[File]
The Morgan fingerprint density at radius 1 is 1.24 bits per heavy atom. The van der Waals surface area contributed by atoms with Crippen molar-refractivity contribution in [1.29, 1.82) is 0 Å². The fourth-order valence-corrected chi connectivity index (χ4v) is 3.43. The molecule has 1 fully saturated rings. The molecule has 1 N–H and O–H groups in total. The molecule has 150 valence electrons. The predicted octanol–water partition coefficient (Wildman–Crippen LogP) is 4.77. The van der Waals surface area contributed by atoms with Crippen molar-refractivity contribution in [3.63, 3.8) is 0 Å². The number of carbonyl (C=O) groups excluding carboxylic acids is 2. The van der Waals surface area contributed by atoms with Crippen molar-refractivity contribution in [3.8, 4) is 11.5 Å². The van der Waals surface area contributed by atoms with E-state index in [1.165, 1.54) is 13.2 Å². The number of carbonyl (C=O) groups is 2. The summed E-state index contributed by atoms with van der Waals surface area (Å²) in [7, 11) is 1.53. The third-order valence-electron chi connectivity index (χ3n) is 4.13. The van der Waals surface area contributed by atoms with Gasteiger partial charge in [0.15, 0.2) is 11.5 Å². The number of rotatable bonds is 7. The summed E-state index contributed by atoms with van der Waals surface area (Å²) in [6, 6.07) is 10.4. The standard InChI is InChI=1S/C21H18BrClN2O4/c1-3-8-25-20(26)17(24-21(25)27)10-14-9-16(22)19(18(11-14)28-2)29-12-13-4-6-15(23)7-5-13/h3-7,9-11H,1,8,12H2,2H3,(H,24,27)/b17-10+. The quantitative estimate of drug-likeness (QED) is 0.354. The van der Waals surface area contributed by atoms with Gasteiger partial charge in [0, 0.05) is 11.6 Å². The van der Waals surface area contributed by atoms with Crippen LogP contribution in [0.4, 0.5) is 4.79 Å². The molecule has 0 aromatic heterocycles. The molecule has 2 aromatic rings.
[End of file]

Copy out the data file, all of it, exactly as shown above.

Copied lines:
The Morgan fingerprint density at radius 1 is 1.24 bits per heavy atom. The van der Waals surface area contributed by atoms with Crippen molar-refractivity contribution in [1.29, 1.82) is 0 Å². The fourth-order valence-corrected chi connectivity index (χ4v) is 3.43. The molecule has 1 fully saturated rings. The molecule has 1 N–H and O–H groups in total. The molecule has 150 valence electrons. The predicted octanol–water partition coefficient (Wildman–Crippen LogP) is 4.77. The van der Waals surface area contributed by atoms with Crippen molar-refractivity contribution in [3.63, 3.8) is 0 Å². The number of carbonyl (C=O) groups excluding carboxylic acids is 2. The van der Waals surface area contributed by atoms with Crippen molar-refractivity contribution in [3.8, 4) is 11.5 Å². The van der Waals surface area contributed by atoms with E-state index in [1.165, 1.54) is 13.2 Å². The number of carbonyl (C=O) groups is 2. The summed E-state index contributed by atoms with van der Waals surface area (Å²) in [7, 11) is 1.53. The third-order valence-electron chi connectivity index (χ3n) is 4.13. The van der Waals surface area contributed by atoms with Gasteiger partial charge in [0.15, 0.2) is 11.5 Å². The number of rotatable bonds is 7. The summed E-state index contributed by atoms with van der Waals surface area (Å²) in [6, 6.07) is 10.4. The standard InChI is InChI=1S/C21H18BrClN2O4/c1-3-8-25-20(26)17(24-21(25)27)10-14-9-16(22)19(18(11-14)28-2)29-12-13-4-6-15(23)7-5-13/h3-7,9-11H,1,8,12H2,2H3,(H,24,27)/b17-10+. The quantitative estimate of drug-likeness (QED) is 0.354. The van der Waals surface area contributed by atoms with Gasteiger partial charge in [0, 0.05) is 11.6 Å². The van der Waals surface area contributed by atoms with Crippen LogP contribution in [0.4, 0.5) is 4.79 Å². The molecule has 0 aromatic heterocycles. The molecule has 2 aromatic rings.